Trenches, Tanks and the odd Sub

Each individual war has generated numerous movies. And every war has its aficionados and this for very good reasons, because every war has its own topics and themes that are very specific for this special war and for this one only. Some of these topics are directly linked to historical facts (there will always only be one D-Day. Gallipoli stands for WWI and there was  no more Gettysburg since the Civil War etc.).  So if you are interested in one or the other of  these events, then, obviously,  you will be more into one or the other movie portraying that war. But there are of course themes beyond the historical details, facts, dates and battles….

The trenches, although still know in WWII, are essentially a theme of WWI. Hence the name “war of the trenches”, of course.  Submarines are linked to WWII. Jungle combat mostly took place during the Vietnam war (and to a lesser extent during WWII in the Pacific). Road blocks and suicide bombings  are typical for the Iraq war. Close range firing is a trait of the Civil War and other pre-technological wars.

I was always fascinated and horrified by the WWI trenches. To imagine that all the soldiers saw for days was just the heaven above them… The naming and characteristics of all those different trenches. Apparently English trenches were rather muddy whereas the French saw to their kitchen areas and the Germans managed to have theirs  equipped like comfortable houses (Paul Fussels book “The Great War and Modern Memory” gives some astounding accounts).

One of my very favourite movies, Merry Christmas (Joyeux Noel) is a fine example of a WWI movie located to a large extent in the trenches. Sure, this movie goes far beyond the depiction of the life in the trenches. I will write about this at a later date.

But what was especially horrifying was the way those young soldiers had to get out of the trenches and run towards extinction on the field in front of them. They ran and fell and died, row after, row after row. Nowhere was this more drastically shown as in Gallipoli.

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Mean Old Private Ryan

People did talk about Saving Private Ryan. They talk about it and they will continue to talk about. Occasionally it seems that it is the only war movie that has ever been made. At least the only one the general public is aware of  – until, of course The Hurt Locker got the Oscar – but that is another story and if I believe it deserved it…). It is a fact that even the most war movie illiterate seems to know Saving Private Ryan or has at least heard  of it. One could almost go as far as to talk about a before and after era. Occasionally this can become slightly annoying especially considering that this movie overshadows some very well done other movies that would be talked about, appreciated and mentioned if it wasn’t for mean old Private Ryan.  On top of that it  led to my worst Popcorn moment ever, something that up to that point in time  I wouldn’t even have thought possible and , by the way, was never repeated since. I was on holiday in  some southern English town. Salisbury or Bournemouth. At the beginning of the movie I was actually  sitting in one of the rows in the middle munching Popcorn.  Shamefully I must admit that I was not aware of the nature of the movie that would be shown (How could that happen? Living in Switzerland which I did at the time and am doing again now doesn’t really put you in the position to talk about the latest releases of the film industry. US movies are usually already classics by the time Swiss  movie theaters start to show the previews). Fifteen minutes into the beginning of the movie it dawned on me: Popcorn was the least appropriate thing when watching a movie like this. And everybody knows what I’m talking about when referring to the first 15 minutes of Private Ryan. This is probably one of the most hellish moments in the history of war movies (put aside the episode Bastogne in Band of Brothers) and what’s even worse: There is no escaping it. You don’t watch it , you’re literally in it. These 23 minutes are very probably part of its success story. They lead to  an extremely close  and  maybe for some spectators  totally unwanted identification with those poor unfortunate soldiers landing on  Omaha Beach. A nightmare and absolutely not encouraging popcorn eating. I almost threw up.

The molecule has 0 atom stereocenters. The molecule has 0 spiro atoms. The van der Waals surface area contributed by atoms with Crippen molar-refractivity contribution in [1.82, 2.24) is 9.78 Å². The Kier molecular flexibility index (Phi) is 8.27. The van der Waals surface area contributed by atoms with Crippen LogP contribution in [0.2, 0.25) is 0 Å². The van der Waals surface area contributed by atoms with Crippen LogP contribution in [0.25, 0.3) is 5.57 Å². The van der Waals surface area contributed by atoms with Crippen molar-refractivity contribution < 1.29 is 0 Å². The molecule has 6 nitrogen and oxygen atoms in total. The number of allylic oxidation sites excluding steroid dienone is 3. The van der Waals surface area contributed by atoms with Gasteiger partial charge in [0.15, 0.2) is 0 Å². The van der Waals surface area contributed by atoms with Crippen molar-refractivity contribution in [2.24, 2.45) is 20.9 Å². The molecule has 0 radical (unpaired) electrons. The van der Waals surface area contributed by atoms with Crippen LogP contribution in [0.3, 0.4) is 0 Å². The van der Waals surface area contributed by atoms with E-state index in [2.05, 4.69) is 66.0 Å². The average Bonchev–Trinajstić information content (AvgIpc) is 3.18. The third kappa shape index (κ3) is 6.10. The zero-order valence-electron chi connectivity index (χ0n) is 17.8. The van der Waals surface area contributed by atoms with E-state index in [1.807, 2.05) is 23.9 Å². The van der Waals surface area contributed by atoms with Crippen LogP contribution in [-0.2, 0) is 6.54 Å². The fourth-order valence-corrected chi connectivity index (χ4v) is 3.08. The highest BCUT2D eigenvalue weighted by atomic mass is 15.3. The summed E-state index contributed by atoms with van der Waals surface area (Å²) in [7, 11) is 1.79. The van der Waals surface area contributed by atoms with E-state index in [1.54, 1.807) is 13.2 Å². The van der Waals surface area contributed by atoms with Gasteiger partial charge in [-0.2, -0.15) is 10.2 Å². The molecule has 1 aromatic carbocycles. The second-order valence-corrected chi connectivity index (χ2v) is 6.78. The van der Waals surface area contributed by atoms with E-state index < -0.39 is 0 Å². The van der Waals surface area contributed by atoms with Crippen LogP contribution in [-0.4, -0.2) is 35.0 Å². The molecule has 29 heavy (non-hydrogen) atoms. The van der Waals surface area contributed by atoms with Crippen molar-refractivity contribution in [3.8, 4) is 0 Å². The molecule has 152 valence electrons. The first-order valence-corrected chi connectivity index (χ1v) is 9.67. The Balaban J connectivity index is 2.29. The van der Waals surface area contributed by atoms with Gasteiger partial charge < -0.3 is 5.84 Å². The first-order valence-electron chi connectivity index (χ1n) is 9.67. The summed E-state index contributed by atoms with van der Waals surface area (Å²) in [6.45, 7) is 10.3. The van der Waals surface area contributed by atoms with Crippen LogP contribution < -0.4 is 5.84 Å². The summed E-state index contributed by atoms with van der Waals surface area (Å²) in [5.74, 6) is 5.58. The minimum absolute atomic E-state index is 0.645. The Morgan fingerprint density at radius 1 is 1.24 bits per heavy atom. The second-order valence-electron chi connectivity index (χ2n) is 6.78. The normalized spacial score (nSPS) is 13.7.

After having said all this, adorned with some little anecdote of the life of a moviegoer, I’d like to put this straight: I do appreciate Saving Private Ryan. It is one of the best WWII infantry combat movies, no doubt about that, but it is just unfair it gets all the credit when The Thin Red Line is so much more emotional and poetic, and When trumpets fade so much more moving. Ahh… I hear some of you wonder …When trumpets fade… ?What the heck is she talking about?…See? Overshadowed by Saving Private Ryan. 1998. What a year for war movies.